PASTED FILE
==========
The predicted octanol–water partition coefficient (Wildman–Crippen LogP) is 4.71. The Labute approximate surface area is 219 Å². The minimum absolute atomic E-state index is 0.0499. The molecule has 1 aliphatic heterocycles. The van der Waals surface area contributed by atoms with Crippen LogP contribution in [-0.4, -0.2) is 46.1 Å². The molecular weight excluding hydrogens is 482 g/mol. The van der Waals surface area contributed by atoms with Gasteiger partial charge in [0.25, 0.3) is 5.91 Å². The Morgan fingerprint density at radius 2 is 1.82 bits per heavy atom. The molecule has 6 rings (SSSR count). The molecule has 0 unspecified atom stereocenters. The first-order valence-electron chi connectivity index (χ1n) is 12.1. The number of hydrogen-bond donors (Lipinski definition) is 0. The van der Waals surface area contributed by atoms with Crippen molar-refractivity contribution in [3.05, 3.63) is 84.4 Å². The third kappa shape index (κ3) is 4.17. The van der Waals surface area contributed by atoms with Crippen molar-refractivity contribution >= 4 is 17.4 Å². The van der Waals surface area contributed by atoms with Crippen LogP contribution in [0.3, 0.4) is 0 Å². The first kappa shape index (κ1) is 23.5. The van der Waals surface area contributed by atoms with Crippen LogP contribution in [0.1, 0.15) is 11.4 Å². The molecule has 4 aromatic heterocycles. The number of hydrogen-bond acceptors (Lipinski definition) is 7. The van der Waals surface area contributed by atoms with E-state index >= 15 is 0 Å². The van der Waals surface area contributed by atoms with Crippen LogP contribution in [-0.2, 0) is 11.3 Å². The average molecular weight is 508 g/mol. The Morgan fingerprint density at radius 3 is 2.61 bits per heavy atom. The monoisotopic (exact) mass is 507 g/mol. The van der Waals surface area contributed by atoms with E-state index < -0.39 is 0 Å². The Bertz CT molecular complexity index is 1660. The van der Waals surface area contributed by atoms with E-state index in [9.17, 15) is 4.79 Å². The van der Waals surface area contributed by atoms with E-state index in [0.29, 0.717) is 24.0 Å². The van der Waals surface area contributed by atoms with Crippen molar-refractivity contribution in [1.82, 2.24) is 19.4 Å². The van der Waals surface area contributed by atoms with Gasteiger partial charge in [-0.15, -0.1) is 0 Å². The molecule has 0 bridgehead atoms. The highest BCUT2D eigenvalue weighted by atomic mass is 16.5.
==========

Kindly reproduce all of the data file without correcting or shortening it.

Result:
The predicted octanol–water partition coefficient (Wildman–Crippen LogP) is 4.71. The Labute approximate surface area is 219 Å². The minimum absolute atomic E-state index is 0.0499. The molecule has 1 aliphatic heterocycles. The van der Waals surface area contributed by atoms with Crippen LogP contribution in [-0.4, -0.2) is 46.1 Å². The molecular weight excluding hydrogens is 482 g/mol. The van der Waals surface area contributed by atoms with Gasteiger partial charge in [0.25, 0.3) is 5.91 Å². The Morgan fingerprint density at radius 2 is 1.82 bits per heavy atom. The molecule has 6 rings (SSSR count). The molecule has 0 unspecified atom stereocenters. The first-order valence-electron chi connectivity index (χ1n) is 12.1. The number of hydrogen-bond donors (Lipinski definition) is 0. The van der Waals surface area contributed by atoms with Crippen molar-refractivity contribution in [3.05, 3.63) is 84.4 Å². The third kappa shape index (κ3) is 4.17. The van der Waals surface area contributed by atoms with Crippen molar-refractivity contribution >= 4 is 17.4 Å². The van der Waals surface area contributed by atoms with Crippen LogP contribution in [0.3, 0.4) is 0 Å². The first kappa shape index (κ1) is 23.5. The van der Waals surface area contributed by atoms with Crippen LogP contribution in [0.1, 0.15) is 11.4 Å². The molecule has 4 aromatic heterocycles. The number of hydrogen-bond acceptors (Lipinski definition) is 7. The van der Waals surface area contributed by atoms with E-state index >= 15 is 0 Å². The van der Waals surface area contributed by atoms with Crippen LogP contribution in [-0.2, 0) is 11.3 Å². The average molecular weight is 508 g/mol. The Morgan fingerprint density at radius 3 is 2.61 bits per heavy atom. The monoisotopic (exact) mass is 507 g/mol. The van der Waals surface area contributed by atoms with E-state index < -0.39 is 0 Å². The Bertz CT molecular complexity index is 1660. The van der Waals surface area contributed by atoms with E-state index in [9.17, 15) is 4.79 Å². The van der Waals surface area contributed by atoms with E-state index in [0.29, 0.717) is 24.0 Å². The van der Waals surface area contributed by atoms with Crippen molar-refractivity contribution in [1.82, 2.24) is 19.4 Å². The van der Waals surface area contributed by atoms with Gasteiger partial charge in [-0.15, -0.1) is 0 Å². The molecule has 0 bridgehead atoms. The highest BCUT2D eigenvalue weighted by atomic mass is 16.5.